Land betting shops in the Czech Republic are taking strain following the government's decision earlier this year to regulate and licence online gambling, reports the Prague Post. Local companies welcomed the move to free up the Internet and enable them to compete with offshore firms, but initial indications are that it has led to a decline in land business.
The newspaper reports that as a result many of the country's largest betting companies, such as Tipsport, which owns 1 020 shops in the Czech Republic, are now planning to close dozens of locations. After only three months, online gambling accounts for 30 percent of Tipsport's business, said spokesman Lubomír Ježek, who expects an even greater interest in online gambling in the future.
"We see the Internet as a new opportunity, rather than something to replace brick-and-mortar shops," Ježek said.
Ježek hopes that Czech firms will now lure Czechs away from foreign gambling companies. "After the first analysis, we see that many clients who used to bet online with foreign companies are coming to Tipsport," he said. "Czechs like to bet with Czech companies, and we think this will continue."
Tomáš Bahník, a spokesman for the Fortuna betting group, which has about 650 shops in the Czech Republic, told the Prague Post that Internet betting has skyrocketed since the new legalization, accounting for 25 percent of total business and causing a 5 percent decline in business in their land outlets. Like Ježek, Bahník expects that Internet gambling will increase, resulting in the closure of some of Fortuna's less frequented shops.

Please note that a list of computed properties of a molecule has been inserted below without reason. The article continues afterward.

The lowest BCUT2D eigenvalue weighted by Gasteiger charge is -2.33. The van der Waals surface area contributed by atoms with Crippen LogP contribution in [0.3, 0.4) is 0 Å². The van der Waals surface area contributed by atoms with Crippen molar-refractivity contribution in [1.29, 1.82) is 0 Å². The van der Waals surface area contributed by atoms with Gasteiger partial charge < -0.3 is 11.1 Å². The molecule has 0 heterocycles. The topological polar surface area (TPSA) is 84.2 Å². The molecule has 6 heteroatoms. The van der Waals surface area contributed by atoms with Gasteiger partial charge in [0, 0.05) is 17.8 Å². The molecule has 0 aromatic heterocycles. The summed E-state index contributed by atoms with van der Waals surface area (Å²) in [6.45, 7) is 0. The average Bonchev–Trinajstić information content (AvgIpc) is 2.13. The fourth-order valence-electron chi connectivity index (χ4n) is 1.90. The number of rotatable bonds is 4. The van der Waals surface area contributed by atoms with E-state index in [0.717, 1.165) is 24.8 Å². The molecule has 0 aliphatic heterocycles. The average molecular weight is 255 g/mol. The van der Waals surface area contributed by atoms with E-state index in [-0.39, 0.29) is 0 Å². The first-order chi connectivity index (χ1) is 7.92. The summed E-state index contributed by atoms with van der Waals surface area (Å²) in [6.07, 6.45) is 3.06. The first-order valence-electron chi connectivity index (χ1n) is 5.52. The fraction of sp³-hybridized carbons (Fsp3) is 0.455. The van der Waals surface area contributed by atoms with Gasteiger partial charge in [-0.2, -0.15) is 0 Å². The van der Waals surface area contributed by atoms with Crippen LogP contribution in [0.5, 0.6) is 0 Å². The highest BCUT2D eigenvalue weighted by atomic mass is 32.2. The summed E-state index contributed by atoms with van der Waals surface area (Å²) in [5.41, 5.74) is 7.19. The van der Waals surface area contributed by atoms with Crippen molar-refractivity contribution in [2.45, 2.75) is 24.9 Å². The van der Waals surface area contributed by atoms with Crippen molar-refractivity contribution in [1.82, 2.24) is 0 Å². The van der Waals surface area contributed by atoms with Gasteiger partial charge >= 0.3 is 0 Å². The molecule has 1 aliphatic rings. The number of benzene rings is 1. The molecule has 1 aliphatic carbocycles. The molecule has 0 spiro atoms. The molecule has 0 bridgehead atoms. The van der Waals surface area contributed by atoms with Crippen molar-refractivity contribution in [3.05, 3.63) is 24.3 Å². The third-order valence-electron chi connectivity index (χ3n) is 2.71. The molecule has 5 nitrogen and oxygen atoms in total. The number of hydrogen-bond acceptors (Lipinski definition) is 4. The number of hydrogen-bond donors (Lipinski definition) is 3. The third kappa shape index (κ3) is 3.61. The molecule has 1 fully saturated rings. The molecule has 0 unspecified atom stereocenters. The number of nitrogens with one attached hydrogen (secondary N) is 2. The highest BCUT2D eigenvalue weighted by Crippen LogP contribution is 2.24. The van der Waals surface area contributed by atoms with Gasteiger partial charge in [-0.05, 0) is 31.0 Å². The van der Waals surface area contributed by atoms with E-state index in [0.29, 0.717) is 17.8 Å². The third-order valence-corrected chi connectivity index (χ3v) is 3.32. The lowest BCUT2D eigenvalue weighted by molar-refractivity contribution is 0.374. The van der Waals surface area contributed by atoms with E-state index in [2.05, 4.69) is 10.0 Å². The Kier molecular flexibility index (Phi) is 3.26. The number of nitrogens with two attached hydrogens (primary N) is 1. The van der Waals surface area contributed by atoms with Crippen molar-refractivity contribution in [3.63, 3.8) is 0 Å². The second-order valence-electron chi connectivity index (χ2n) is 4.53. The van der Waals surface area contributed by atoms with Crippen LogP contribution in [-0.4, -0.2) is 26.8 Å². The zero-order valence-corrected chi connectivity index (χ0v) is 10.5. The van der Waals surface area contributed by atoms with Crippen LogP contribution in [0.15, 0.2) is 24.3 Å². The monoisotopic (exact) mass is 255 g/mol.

"We will optimise our branch offices system in the long term," Bahník said. "We will reduce the number of [land] offices to work more effectively."
The Prague Post report highlights a complaint by local betting companies on the prevalence of foreign online betting firms doing business in the region. Local operators say that such companies have an unfair advantage because they are not subject to Czech law and taxes.
"Foreign companies have always worked here illegally," Bahník said. "Making the market free for all companies was the solution for all interested parties. But Czech companies still have worse conditions than foreign betting companies, which don't have to pay taxes."
Radek Ležatka, a spokesman for the Finance Ministry, said that the regulation of online gambling was only accepted by the government when Czech companies found a way to monitor their online users and exclude underaged gamblers..
Under the new Czech law, those who want to gamble online must first register in a shop, providing verification that they are over 18. If they cannot provide identification, they are not allowed to access the online gambling portal.
The latest figures from the Finance Ministry show that gambling is a significant industry in the Czech Republic, accounting for more than 108 billion Koruny (180 CZK = Euro 6.61726) in bets in 2007. Ježek explained that most Czechs like to bet on sports results, specifically soccer, which accounts for 60 percent of Tipsport's business. Business in branches may be down, he said, but there is no sign that the gambling industry is losing popularity.
"We have the same odds on the Internet and in our locations, and we see it as a big advantage to be able to offer both types of gambling to our customers," he said.